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Featured News Northern health research receives funding boost
Northern health research receives funding boost
First published 23 October 2012
James Cook University researchers will share in more than $3 million worth of grants under the latest round of funding from the Federal Government’s National Health and Medical Research Council (NHMRC).
All of the grant recipients work within the Queensland Tropical Health Alliance (QTHA), which is an alliance between JCU, the Queensland Institute of Medical Research, Griffith University, Queensland University of Technology and The University of Queensland. It is based at JCU’s Cairns campus.
The NHMRC’s Project Grants Scheme supports individuals and small teams of researchers undertaking biomedical, public health and health services research in Australian universities, medical schools, hospitals and other research institutions.
Associate Professor Alan Clough, Principal Research Fellow in JCU’s School of Public Health & Tropical Medicine, will receive $626,000 for his study: Alcohol Management Plans (AMPs) in remote Indigenous communities: Their impacts on injury, violence, health and social indicators and their cost-effectiveness in Cape York, far north Queensland.
Associate Professor Clough, who is based in Cairns, said the study would describe long-term impacts on important health and social outcomes of restricting alcohol in Cape York.
“It will assess the impacts and cost-effectiveness of the Queensland Government’s Alcohol Management Plans implemented from 2002-03,” he said.
“We will use de-identified data on injury, violence, health and social indicators. The study will map whether AMP components were delivered as promised and the extent to which they were welcomed by Cape York communities.”
Associate Professor Clough will also receive almost $440,000 for a Career Development Fellowship for his study into the effectiveness of interventions to reduce harm from substance misuse in remote Indigenous communities.
“We cannot accurately estimate the occurrence of many diseases and risk factors for remote Indigenous communities where more of the ‘health gap’ is suffered,” he said.
“Interventions targeting substance misuse risk factors have not yet produced the community- and individual-level impacts they were designed to bring about.”
Dr Craig Bennett from JCU’s Biochemistry and Molecular Biology unit (Townsville) will receive $262,930 to study mice carrying SETX gene mutations to help understand motor neurone disease in general.
SETX gene mutations cause an inherited motor neurone disease (MND) known as ALS4. Current understanding of MND was revolutionized by the discovery that a protein known as TDP-43 is the main component of protein accumulations found in dying human motor neurones. Dr Bennett has generated a unique mouse model of ALS disease that will be useful for research purposes, but may also prove effective for drug testing.
Professor Alan Baxter from JCU’s Biochemistry and Molecular Biology unit (Townsville) will receive $604,800 to study the metabolic control of innate immunity.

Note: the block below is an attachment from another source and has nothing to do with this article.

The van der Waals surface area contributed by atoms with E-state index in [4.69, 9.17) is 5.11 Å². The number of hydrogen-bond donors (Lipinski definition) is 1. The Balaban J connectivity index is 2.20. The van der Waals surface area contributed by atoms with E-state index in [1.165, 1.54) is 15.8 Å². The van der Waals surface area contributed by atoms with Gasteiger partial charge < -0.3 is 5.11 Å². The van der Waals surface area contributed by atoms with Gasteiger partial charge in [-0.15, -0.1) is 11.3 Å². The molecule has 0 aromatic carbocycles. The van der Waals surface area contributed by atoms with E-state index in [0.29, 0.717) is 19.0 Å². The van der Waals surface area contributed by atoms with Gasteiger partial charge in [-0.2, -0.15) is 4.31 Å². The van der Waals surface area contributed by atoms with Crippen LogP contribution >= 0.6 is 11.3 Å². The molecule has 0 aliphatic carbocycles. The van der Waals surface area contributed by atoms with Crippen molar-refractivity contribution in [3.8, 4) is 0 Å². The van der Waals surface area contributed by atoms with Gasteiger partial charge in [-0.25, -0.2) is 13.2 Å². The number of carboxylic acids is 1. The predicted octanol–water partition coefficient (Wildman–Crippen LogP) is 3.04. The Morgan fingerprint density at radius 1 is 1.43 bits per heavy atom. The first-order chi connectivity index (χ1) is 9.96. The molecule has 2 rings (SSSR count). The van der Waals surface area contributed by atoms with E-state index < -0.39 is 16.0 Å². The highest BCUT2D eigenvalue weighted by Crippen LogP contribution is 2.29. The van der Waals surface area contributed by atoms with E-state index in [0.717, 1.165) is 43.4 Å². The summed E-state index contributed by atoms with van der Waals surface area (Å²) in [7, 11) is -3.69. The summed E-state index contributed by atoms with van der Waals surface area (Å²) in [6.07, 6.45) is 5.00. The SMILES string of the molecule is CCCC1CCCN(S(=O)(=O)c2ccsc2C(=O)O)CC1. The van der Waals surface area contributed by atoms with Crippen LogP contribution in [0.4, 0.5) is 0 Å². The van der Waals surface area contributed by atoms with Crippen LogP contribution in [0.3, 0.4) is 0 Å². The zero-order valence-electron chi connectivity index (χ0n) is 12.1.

All cells in the body need to get their energy from somewhere, and the chemical basis of their energy supply varies depends on many factors, including their location and rate of cell division. Dr Baxter has found that an important population of white blood cells that control the character and magnitude of most immune responses appear to use an unusual source of their energy. If true this would provide a range of new opportunities to control the numbers and activities of these cells, a thereby control the character and magnitude of immune responses.
Professor Scott Ritchie from JCU’s Public Health & Tropical Medicine (Cairns) will receive $590,800 for his project: Modernizing mosquito control.
Australia and the adjacent tropics are subject to incursions of exotic mosquitoes and the diseases they vector, especially dengue. The JCU Public Health Entomology is modernising the control of mosquito-borne disease control in Australia, including using the bacteria Wolbachia to prevent dengue transmission, controlling dengue vectors using novel pesticides, and developing simple yet effective surveillance methods to detect dangerous pathogens in remote areas.
Two Early Career Fellowships have been awarded by the NHMRC as well.
Dr Andreas Kupz has received the $325,000 CJ Martin - Overseas Biomedical Fellowship for his work: Identification of novel strategies to mediate immunity against intracellular pathogens.
Dr Kupz will spend the first two years of his NHMRC CJ Martin Early Career Fellowship with Professor Stefan Kaufmann at the Max Planck Institute for Infection Biology in Berlin, Germany. Professor Kauffman is recognised as one of the world's most influential researchers in the fields of immunology and tuberculosis
Dr Cinzia Cantacessi has received the $299,000 Peter Doherty - Australian Biomedical Fellowship for her project: Hookworm proteins as novel anti-inflammatory therapeutics
Hookworm proteins as novel anti-inflammatory therapeutics. In developed countries, the increased incidence of allergic and autoimmune diseases has been related to the decreased prevalence of parasitic infections. The present research will explore the role that parasite molecules play in mechanisms that regulate the immune response of their vertebrate hosts and test their potential to become novel therapeutics for the treatment of inflammatory diseases.
JCU Media contact: Caroline Kaurila (07) 4781 4586 or 0437 028 175
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